Just keep swimming! The hours go by slowly at times, the day may seem four days long, a week may seem like a month, but almost every time May roles around, I think, “Where did the time go?” As a director of high school choirs for almost 30 years, I can say with certainty, there is no better tool to reach young people than choral music. Just keep swimming!

New Mexico

Marilyn Barnes
Santa Fe High School
Santa Fe
Years at current school: 6
Total years teaching: 30
Number of students in vocal music program: 145

What is your proudest moment as a music educator? 

I know that I kept one boy in school and because he loved to sing, he stayed and earned his high school diploma. Many of my college students are having music careers. Now, in this sixth year at Santa Fe High School I am starting to see several high school students head off to college to study music ed or vocal performance. It is very exciting. I hope that all of my singers are learning to love singing and will take that with them through out their lives.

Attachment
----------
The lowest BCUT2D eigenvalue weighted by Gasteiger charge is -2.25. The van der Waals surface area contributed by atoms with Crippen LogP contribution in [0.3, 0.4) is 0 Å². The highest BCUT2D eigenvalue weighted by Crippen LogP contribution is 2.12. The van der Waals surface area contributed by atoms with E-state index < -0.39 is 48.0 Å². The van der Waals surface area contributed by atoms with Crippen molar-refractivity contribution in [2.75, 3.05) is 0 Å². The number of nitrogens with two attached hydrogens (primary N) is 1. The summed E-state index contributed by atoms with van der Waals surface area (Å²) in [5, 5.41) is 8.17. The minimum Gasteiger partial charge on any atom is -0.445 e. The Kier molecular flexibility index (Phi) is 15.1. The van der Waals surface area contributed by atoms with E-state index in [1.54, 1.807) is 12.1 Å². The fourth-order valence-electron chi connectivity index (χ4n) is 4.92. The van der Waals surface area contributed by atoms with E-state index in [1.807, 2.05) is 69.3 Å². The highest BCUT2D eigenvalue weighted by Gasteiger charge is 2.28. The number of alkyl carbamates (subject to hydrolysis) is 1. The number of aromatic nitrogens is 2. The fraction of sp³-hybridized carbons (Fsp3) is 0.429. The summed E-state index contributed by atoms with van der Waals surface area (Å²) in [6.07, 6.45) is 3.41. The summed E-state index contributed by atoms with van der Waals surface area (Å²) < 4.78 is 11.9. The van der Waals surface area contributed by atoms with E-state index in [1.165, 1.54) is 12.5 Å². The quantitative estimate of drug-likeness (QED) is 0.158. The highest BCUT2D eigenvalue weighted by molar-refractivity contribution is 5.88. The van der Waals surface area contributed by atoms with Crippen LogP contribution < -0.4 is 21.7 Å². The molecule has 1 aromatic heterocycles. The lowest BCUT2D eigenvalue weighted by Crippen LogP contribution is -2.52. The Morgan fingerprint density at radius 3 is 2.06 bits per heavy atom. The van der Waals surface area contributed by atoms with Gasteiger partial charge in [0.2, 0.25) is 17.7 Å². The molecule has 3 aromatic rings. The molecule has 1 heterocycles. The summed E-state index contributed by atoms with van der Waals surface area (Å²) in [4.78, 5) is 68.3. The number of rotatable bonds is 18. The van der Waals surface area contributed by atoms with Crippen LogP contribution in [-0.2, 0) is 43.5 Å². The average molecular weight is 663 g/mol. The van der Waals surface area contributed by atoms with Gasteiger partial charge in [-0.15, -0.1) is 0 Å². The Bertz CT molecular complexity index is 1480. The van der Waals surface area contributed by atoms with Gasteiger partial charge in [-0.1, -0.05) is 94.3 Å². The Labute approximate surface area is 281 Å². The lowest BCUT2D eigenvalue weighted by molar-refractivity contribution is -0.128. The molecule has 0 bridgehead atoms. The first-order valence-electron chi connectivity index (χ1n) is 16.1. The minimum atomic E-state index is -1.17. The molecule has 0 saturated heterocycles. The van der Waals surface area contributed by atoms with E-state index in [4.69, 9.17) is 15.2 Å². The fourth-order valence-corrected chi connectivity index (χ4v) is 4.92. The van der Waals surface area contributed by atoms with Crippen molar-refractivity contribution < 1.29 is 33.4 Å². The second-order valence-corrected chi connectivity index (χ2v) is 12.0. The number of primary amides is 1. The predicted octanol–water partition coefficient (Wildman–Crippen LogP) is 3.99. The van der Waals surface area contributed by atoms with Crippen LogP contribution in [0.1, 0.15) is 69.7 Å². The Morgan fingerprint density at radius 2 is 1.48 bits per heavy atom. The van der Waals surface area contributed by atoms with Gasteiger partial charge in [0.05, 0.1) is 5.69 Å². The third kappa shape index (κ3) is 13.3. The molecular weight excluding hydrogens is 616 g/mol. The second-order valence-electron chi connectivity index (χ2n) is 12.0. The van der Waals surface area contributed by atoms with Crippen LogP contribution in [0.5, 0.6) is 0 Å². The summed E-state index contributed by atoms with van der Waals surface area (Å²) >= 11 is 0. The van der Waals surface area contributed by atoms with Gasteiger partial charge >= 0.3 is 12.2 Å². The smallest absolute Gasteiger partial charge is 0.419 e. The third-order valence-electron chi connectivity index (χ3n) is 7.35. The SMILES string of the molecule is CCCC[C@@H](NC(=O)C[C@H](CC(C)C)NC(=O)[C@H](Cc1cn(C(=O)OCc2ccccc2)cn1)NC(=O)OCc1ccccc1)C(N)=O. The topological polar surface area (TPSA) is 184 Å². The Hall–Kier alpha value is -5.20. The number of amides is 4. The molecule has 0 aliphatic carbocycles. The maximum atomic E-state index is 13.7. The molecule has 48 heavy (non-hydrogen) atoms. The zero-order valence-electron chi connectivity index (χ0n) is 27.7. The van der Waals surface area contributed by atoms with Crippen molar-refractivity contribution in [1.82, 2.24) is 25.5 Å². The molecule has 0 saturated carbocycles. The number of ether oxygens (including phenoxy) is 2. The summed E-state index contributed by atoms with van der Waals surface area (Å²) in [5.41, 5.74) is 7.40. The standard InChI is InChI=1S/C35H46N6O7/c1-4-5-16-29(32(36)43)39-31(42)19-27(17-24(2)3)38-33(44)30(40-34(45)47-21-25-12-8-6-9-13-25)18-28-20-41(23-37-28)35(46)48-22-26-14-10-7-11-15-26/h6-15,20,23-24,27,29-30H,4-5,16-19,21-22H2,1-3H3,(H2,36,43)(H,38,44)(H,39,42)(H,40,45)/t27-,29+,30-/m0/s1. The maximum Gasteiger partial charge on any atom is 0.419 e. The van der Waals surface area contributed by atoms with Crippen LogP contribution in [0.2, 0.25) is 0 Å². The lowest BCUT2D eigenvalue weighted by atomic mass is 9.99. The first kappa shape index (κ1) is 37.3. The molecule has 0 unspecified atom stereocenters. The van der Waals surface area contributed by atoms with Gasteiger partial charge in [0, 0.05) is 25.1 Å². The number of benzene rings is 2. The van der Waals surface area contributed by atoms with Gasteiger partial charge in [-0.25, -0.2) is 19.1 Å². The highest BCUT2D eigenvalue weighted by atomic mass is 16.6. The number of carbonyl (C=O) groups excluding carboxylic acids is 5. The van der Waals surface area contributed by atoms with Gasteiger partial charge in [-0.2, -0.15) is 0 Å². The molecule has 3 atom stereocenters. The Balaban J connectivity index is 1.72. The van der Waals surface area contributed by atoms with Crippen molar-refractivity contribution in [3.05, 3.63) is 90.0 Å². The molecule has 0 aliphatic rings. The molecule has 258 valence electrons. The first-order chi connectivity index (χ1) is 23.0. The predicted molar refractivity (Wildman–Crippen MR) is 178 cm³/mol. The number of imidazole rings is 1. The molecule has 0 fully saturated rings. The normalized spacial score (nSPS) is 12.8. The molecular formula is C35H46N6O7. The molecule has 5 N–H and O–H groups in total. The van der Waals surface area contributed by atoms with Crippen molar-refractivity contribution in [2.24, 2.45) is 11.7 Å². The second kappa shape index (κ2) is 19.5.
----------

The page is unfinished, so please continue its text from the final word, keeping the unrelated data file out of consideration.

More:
How do you hope to make a difference in students’ lives? 

Through music, many students’ lives can be touched. Many of my singers are filling the local community college choir and almost all are still singing. Singing is a life-long skill, and you can enhance your life always through music. My little sister didn’t want the precariousness of a music career, so she became a chemical engineer but still plays and sings at church and accompanies many local groups on the piano. She was my first piano student when I was 18 and she was eight. Wow! That brings me back. One thing I wish we could get going is a young people’s group of singers in every local town. Many of my singers aren’t very interested in joining a choir where the mean age is well over 60. How could we make that happen?

What advice would you give to new teachers entering the field of vocal music education?